BreadsBluer

Behind the Scenes with a Baker

JonMcDonald2012Our artisan bread is known throughout the Triangle for its authentic Old World style. We sell over a thousand loaves each week in our stores and to local restaurants and other co-ops, and in 2015, we won the Independent’s Best in the Triangle award for Best Bread in Orange/Chatham County. We’ve always sourced organic locally milled flour from Lindley Mills, and we’ve recently added flour made from locally grown wheat from Carolina Ground in Asheville.

Jon McDonald is one of our lead bakers as well as a Board member of the co-op. Here he shares with us some stories about life in the bakery.

We used to have a window in the bakery. It opened to a completely uninteresting view of the brick side of the next warehouse. But nonetheless, every morning between six and eight in the morning, depending on the season, the sun would begin to rise and send a wonderful ray of light onto our production floor. I have a specific memory of challah one Thursday morning: the entire team crowded around a table, shaping braid after braid, joking with each other about this or that; Mana or LCD Soundsystem or T-Pain playing in the background; and that ray of light illuminating the ambient flour in the air like we were actors in a Terrance Mallick film.

Bread-photo1-with-Jon&DavidWhen I was asked to write this piece about the bakery, it was hard to narrow the focus. Do I talk about the baking experience itself? It’s hard to put it on paper: shaping takes time, repetition; it requires more mental capacity than I’d like to admit to calculate water temperature at two in the morning. The real story of the bakery is more like the time we spent an entire week assigning each other Sesame Street characters. Or the sunrise coming through the window. That window is gone now—our bagel program required extra cooler space—but the memory, along with many others, remains. So here are a few of those other memories.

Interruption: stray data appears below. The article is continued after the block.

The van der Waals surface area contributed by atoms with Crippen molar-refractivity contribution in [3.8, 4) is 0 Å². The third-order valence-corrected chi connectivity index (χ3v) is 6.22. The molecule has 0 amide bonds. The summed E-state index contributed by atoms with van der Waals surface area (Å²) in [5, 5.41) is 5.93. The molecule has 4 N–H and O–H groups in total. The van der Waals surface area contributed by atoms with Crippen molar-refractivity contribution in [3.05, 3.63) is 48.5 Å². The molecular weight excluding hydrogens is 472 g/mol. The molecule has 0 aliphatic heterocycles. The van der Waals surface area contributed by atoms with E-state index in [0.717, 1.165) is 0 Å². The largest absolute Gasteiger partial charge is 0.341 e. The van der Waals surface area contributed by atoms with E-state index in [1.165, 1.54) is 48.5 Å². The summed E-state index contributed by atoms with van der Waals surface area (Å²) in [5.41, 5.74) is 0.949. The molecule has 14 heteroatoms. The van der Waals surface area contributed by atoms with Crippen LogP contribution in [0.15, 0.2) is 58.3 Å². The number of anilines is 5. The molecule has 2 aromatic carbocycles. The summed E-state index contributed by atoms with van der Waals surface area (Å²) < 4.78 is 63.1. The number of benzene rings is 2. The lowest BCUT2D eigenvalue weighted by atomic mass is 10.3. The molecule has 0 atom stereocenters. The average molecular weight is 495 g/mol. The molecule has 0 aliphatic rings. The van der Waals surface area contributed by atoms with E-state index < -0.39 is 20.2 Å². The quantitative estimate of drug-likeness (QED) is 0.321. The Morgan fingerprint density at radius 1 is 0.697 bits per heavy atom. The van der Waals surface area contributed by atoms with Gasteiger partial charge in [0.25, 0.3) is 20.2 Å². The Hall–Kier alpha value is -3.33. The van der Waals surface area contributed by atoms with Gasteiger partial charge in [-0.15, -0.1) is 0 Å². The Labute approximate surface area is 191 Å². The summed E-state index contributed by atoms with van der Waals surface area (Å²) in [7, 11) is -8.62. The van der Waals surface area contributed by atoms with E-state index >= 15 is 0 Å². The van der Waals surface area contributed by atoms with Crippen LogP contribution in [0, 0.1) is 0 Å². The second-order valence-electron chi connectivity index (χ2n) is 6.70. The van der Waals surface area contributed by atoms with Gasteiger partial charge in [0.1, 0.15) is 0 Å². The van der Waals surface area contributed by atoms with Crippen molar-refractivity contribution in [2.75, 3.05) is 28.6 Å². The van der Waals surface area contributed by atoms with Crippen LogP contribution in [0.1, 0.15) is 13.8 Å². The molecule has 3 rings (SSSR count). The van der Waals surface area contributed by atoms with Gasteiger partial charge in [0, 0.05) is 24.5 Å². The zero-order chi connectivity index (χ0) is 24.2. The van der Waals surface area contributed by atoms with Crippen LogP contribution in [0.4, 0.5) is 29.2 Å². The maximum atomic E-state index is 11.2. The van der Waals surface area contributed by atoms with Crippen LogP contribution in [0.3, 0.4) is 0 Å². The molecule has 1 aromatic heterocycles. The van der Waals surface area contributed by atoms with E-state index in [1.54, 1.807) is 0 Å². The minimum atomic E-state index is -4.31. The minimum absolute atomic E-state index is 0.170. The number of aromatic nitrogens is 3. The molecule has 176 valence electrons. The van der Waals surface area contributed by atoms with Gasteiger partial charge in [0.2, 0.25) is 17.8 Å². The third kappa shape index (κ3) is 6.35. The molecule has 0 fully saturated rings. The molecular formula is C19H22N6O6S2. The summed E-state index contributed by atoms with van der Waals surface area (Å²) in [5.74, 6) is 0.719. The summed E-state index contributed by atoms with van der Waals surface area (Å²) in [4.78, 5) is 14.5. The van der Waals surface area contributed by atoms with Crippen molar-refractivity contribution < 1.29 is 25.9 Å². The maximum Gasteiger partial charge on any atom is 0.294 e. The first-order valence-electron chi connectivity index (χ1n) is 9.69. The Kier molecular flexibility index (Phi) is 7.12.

I came to baking by accident. A friend emailed me an ad for an opening in the bakery the year it planned to move to Hillsborough. I had no business getting the job. In fact, I found out recently that Rob (the bakery manager) was going to pass on me if not for random luck: my boss at the time, an editor at Algonquin books, happened to like me and literally lived next door to Rob. I don’t know which lies she told him, but I’m glad she did.

Despite not having any baking experience, I was in good hands. I’ve been able to learn from the most interesting group of people. A trio of brothers from near Oaxaca, who grew up baking in their father’s adobe oven; a woman from Texas with multiple PhDs in the middle of a career change; an ex-farmer with the most telescopic attention to detail; the former head baker of a rival bakery one town over; artists; multiple chemists.

I recently tried out for the USA baking team. This is a sponsored team of three bakers who compete in the most recognized international bread competition, held in Paris every four years. I had no business trying out: a kid with minimal experience, no culinary training, no baking pedigree. The tryout was relatively straight-forward: eight hours to bake five different types of bread from start to finish, about 70 loaves total. I was able to rep the Carolinas using heirloom grains from Anson Mills and Carolina Ground. (I actually stenciled our state motto, esse quam videri, onto one type of bread.)

But what was most exciting was describing our little operation to all the big-name judges. The benefits, the vacation hours, our worker-owner stake in the company…these all piqued the interest of my fellow competitors and the judges. It didn’t seem like anyone loved his or her job quite as much as I did.

Profile: Memo Martinez

Bread-photo3-brothers&Tiffany-crop-out-BrendaMemo is our longest tenured baker. He’s like clockwork: never late, never sick. He’ll stand for hours in front of the oven on Saturday mornings, churning out hundreds of loaves, each one baked to perfection, right on time, and not break a sweat, the floor clean and the oven wiped down as if the bread baked itself and magically appeared on the shelf. In what threatens to be the most adorable relationship at WSM, he’s married to lead pastry baker Tiffany, whom he met when the bakery was in Carrboro. He’s the second oldest of six brothers. His older brother, Pablo, was the former longest tenured baker until he returned to his family in Oaxaca, and Chivo, a younger brother, also works in the bakery.